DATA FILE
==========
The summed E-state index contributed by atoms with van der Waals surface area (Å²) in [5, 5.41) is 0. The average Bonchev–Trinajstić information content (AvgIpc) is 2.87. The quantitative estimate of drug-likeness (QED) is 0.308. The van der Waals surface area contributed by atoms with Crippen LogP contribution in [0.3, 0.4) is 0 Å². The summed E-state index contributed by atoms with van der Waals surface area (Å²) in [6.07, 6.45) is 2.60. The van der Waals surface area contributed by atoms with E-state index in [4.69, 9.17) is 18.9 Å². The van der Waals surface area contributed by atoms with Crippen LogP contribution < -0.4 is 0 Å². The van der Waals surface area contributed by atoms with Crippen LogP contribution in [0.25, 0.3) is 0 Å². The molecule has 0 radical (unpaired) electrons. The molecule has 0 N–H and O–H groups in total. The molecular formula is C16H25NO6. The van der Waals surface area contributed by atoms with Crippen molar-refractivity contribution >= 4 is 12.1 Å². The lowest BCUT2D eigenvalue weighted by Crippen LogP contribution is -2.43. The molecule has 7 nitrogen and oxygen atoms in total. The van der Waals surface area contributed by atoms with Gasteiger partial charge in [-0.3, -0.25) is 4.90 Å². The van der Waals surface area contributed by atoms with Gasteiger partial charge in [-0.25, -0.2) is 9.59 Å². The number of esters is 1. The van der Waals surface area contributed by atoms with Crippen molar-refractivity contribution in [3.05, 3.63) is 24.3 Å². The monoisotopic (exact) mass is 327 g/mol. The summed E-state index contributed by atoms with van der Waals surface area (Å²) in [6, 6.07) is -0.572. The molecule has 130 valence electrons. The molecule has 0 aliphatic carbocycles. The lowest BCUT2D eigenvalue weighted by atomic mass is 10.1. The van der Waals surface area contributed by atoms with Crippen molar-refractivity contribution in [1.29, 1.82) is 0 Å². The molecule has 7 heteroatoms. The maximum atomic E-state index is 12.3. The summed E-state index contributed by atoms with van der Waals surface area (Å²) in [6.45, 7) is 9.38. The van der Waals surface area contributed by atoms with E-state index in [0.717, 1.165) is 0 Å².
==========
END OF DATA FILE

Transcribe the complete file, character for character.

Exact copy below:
The summed E-state index contributed by atoms with van der Waals surface area (Å²) in [5, 5.41) is 0. The average Bonchev–Trinajstić information content (AvgIpc) is 2.87. The quantitative estimate of drug-likeness (QED) is 0.308. The van der Waals surface area contributed by atoms with Crippen LogP contribution in [0.3, 0.4) is 0 Å². The summed E-state index contributed by atoms with van der Waals surface area (Å²) in [6.07, 6.45) is 2.60. The van der Waals surface area contributed by atoms with E-state index in [4.69, 9.17) is 18.9 Å². The van der Waals surface area contributed by atoms with Crippen LogP contribution < -0.4 is 0 Å². The van der Waals surface area contributed by atoms with Crippen LogP contribution in [0.25, 0.3) is 0 Å². The molecule has 0 radical (unpaired) electrons. The molecule has 0 N–H and O–H groups in total. The molecular formula is C16H25NO6. The van der Waals surface area contributed by atoms with Crippen molar-refractivity contribution >= 4 is 12.1 Å². The lowest BCUT2D eigenvalue weighted by Crippen LogP contribution is -2.43. The molecule has 7 nitrogen and oxygen atoms in total. The van der Waals surface area contributed by atoms with Gasteiger partial charge in [-0.3, -0.25) is 4.90 Å². The van der Waals surface area contributed by atoms with Gasteiger partial charge in [-0.25, -0.2) is 9.59 Å². The number of esters is 1. The van der Waals surface area contributed by atoms with Crippen molar-refractivity contribution in [3.05, 3.63) is 24.3 Å². The monoisotopic (exact) mass is 327 g/mol. The summed E-state index contributed by atoms with van der Waals surface area (Å²) in [6, 6.07) is -0.572. The molecule has 130 valence electrons. The molecule has 0 aliphatic carbocycles. The lowest BCUT2D eigenvalue weighted by atomic mass is 10.1. The van der Waals surface area contributed by atoms with Crippen molar-refractivity contribution in [1.29, 1.82) is 0 Å². The molecule has 7 heteroatoms. The maximum atomic E-state index is 12.3. The summed E-state index contributed by atoms with van der Waals surface area (Å²) in [6.45, 7) is 9.38. The van der Waals surface area contributed by atoms with E-state index in [0.717, 1.165) is 0 Å².